Patrick Cox's Tech Digest

DNA Motor ‘Walks’ Along Nanotube, Transports Tiny Particle

December 20, 2013

Purdue University researchers have published results in the journal Nature Nanotechnology, revealing their success in creating a molecular “motor” from DNA material, then using that motor to transport a nanoparticle. Early research shows these DNA-driven “motors” can be controlled and switched on and off. This means there’s potential to transport disease-treating agents and someday change how drugs are delivered to parts of the body that need them.

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Water Seems to Flow Freely on Mars

December 19, 2013

Dark streaks found on the surface of Mars suggest that there may be groundwater flowing from deep under the planet’s crust. But further exploration of these “special regions” is off limits to the average spacecraft because scientists don’t want to contaminate their samples. Where there is water, there may be life.

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Scientists Discover Double Meaning in Genetic Code

December 19, 2013

Since the genetic code was deciphered in the 1960s, scientists have assumed that it was used exclusively to write information about proteins. New findings revealed that genomes use the genetic code to write two separate languages. One describes how proteins are made, and the other instructs the cell on how genes are controlled.

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Booster of Red Blood Cells Synthesized for First Time

December 19, 2013

A red-blood-cell-stimulating protein hormone known as erythropoietin (EPO) is usually naturally produced by the kidneys. As a therapeutic agent, it’s used to treat anemia resulting from cancer treatment or kidney disease. Incidentally, it was also the “performance enhancing” biological agent of choice for some unsavory championship-level cyclists. Now, however, EPO has been created from scratch by a team at Memorial Sloan-Kettering Cancer Center in New York.

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Chikungunya Virus Spreads in the Americas

December 18, 2013

The chikungunya virus has recently been identified on the Caribbean island of St. Martin. Eight years ago the virus, first identified in Africa, spread to Asia, where it infected millions. Only rarely fatal, chikungunya brings the possibility of debilitating joint pain, and if the virus were to jump on a large scale from the Caribbean to the continental US, it could have crushing consequences.

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Scientists Improve Human Self-Control Through Electrical Brain Stimulation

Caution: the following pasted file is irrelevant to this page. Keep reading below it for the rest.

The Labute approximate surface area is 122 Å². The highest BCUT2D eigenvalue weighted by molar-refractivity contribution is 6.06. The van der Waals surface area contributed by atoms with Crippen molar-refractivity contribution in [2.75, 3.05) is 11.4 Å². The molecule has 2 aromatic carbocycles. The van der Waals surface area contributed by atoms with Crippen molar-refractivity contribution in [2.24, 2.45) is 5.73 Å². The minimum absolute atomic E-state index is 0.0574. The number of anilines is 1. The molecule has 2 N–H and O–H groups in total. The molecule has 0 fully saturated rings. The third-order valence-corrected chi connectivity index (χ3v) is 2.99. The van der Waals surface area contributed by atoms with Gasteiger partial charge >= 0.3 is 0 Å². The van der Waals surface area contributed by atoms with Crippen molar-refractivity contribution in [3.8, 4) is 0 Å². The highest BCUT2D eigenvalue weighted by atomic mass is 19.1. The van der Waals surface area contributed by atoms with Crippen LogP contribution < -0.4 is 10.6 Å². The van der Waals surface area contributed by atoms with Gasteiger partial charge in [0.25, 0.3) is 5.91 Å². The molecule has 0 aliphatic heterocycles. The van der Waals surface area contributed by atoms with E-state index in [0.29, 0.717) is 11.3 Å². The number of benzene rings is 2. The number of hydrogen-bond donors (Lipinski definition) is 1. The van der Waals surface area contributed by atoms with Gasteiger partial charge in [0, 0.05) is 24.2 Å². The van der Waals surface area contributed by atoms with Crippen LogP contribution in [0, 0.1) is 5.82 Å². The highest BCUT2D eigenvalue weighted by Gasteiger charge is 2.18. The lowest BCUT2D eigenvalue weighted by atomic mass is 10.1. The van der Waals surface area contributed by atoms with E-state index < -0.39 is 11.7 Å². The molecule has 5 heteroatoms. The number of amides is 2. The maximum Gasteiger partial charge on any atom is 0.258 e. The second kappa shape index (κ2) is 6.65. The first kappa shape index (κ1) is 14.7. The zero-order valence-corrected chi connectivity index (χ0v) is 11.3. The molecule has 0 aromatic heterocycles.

December 18, 2013

Scientists from the University of Texas and the University of California San Diego have demonstrated that “self-control” increases when doing tasks if a specific region of the brain receives a small, imperceptible electrical charge. This research, published recently in The Journal of Neuroscience, could promise new avenues for future treatments.

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Exercise Just as Good as Drugs in War on Major Disease

December 18, 2013

Most people think that victims of strokes and other debilitating ailments can only turn to the power of medication while they recover. However, according to a new study, exercise could be just as effective as some of the best drugs.

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Study: Earth Was Warmer in Roman, Medieval Times

December 17, 2013

“A Swedish study reveals that the Earth was warmer during Roman and Medieval times than it is today, challenging the view that humans have an impact on climate. Scientists debate whether the difference is related to solar activity or normal climate fluctuations…”

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How Connectedness—Not Distance—Predicts the Spread of a Pandemic

December 17, 2013

“Distance isn’t the most important factor to consider when trying to determine how quickly a virus pandemic, for example, could spread between two cities. In some cases, it’s easier for a virus to travel from New York City to Chicago than it is for that virus to make it to Buffalo. New research on airports, travel density, and true distance between two points reveals why…”

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Breakthrough Device Quickens Exercise Recovery and Leads to Better Workouts

December 17, 2013

“A new device designed by two Stanford University biologists promises not only quicker recovery from rigorous exercise routines, but faster compounding of exercise benefits over time. This breakthrough new device could change how the process of thermoregulation is treated in everything from professional sports (several pro teams are already using the device) to standard exercise guidelines…”

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